A transfer, less than a year after the death of the donor, of the principal of an inter vivos trust made in contemplation of death, was made to the income beneficiary as a transfer under and pursuant to provisions of the trust that the trustee might in his discretion make such transfer on the beneficiary's request, and was not made as a transfer under the provisions of an agreement under seal between the beneficiary and the trustee which was executed at the time of the transfer and which recited a request by the beneficiary for the transfer and willingness of the trustee to make it and to terminate the trust upon payment to him individually of a certain sum as "consideration for a" remainder interest; and a succession tax assessed upon the principal so passing to the beneficiary was not within a promise by the trustee in such agreement "to indemnify and save harmless" the beneficiary "on account of all taxes, of whatever kind or nature, imposed or assessed on account of transfers and payments made hereunder."
BILL IN EQUITY, filed in the Superior Court on June 4, 1945, with a writ of summons and attachment dated May 15, 1945.
The suit was heard by Cabot, J.
R. B. Walsh, for the plaintiff.
F. M. Qua, for the defendant Butler.
WILKINS, J. This is a bill in equity for specific performance of a written contract whereby, it is alleged, the defendants agreed to indemnify the plaintiff for certain succession taxes levied upon him and paid by him to the Commonwealth. The defendant James E. O'Donnell was not served with process, and did not appear or answer. The defendant Butler in her answer denies that the tax fell within the terms of the agreement. The case was heard by a judge, who filed "findings, rulings and order for decree." A final decree was entered dismissing the bill, and the
plaintiff appealed. The evidence is reported. Malone v. Walsh, 315 Mass. 484 , 490. Boston Safe Deposit & Trust Co. v. Lewis, 317 Mass. 137 , 140. Jurewicz v. Jurewicz, 317 Mass. 512 , 513-514.
On July 21, 1941, Edward J. O'Donnell, late of Lowell, who was the uncle of the plaintiff and the brother of the defendants, as donor, executed a trust instrument transferring four hundred ninety-eight shares of the capital stock of James F. O'Donnell & Sons, Inc., a corporation engaged in the undertaking business, to the defendants as trustees. There were five hundred shares in all, the defendants each owning one. The trust instrument provided that during the life of the plaintiff any net income should be paid to him, and further contained the following: "On the written request of said James F. O'Donnell to the trustees made not less than ten years from the date of this instrument the principal of the trust fund shall be transferred by the trustees to him and the trustees may in their discretion transfer the principal to him on his written or verbal request of an earlier date. If there is no request by the said James F. O'Donnell within twelve years from the date of this instrument for such transfer the trustees shall transfer the principal of said trust fund to themselves as individuals in equal shares, free and clear of all trusts." On August 29, 1941, the donor died. In O'Donnell v. Commissioner of Corporations & Taxation, 317 Mass. 664 , we held that the transfer was made in contemplation of death, and that the shares were property subject to a succession tax under G. L. (Ter. Ed.) c. 65, Sections 1, 3, in their amended form.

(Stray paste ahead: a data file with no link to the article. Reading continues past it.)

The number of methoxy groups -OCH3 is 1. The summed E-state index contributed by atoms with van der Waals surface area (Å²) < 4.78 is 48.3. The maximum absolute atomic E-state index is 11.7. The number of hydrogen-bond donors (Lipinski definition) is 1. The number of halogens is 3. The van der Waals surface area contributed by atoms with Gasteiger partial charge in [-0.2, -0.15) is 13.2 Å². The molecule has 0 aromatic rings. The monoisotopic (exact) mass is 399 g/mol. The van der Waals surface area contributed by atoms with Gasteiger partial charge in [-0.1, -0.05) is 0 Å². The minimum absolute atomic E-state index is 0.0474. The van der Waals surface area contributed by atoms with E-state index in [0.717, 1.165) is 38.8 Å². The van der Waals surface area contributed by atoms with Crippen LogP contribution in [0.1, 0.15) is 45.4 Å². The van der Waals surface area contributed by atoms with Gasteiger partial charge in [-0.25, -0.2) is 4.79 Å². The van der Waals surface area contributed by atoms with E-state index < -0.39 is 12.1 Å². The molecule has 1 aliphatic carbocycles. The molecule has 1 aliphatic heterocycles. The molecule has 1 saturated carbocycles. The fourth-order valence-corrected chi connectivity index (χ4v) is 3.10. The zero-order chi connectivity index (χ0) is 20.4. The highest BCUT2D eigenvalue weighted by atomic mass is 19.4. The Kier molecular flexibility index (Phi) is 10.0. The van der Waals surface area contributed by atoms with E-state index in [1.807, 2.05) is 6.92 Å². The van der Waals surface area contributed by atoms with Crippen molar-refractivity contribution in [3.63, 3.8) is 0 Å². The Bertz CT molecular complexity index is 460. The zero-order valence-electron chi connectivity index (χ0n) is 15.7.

The succession tax was payable August 29, 1942, one year after the date of death. G. L. (Ter. Ed.) c. 65, Section 7. Previously, on July 10, 1942, the plaintiff and the defendants, as trustees under the instrument of July 21, 1941, made a contract under seal reciting that the plaintiff "has made verbal request . . . for the transfer of the principal of the trust fund to him, and the . . . trustees are willing to exercise their discretion to terminate said trust by the transfer . . . of the principal thereof, upon payment to the . . . [trustees] individually, of a consideration for the remainder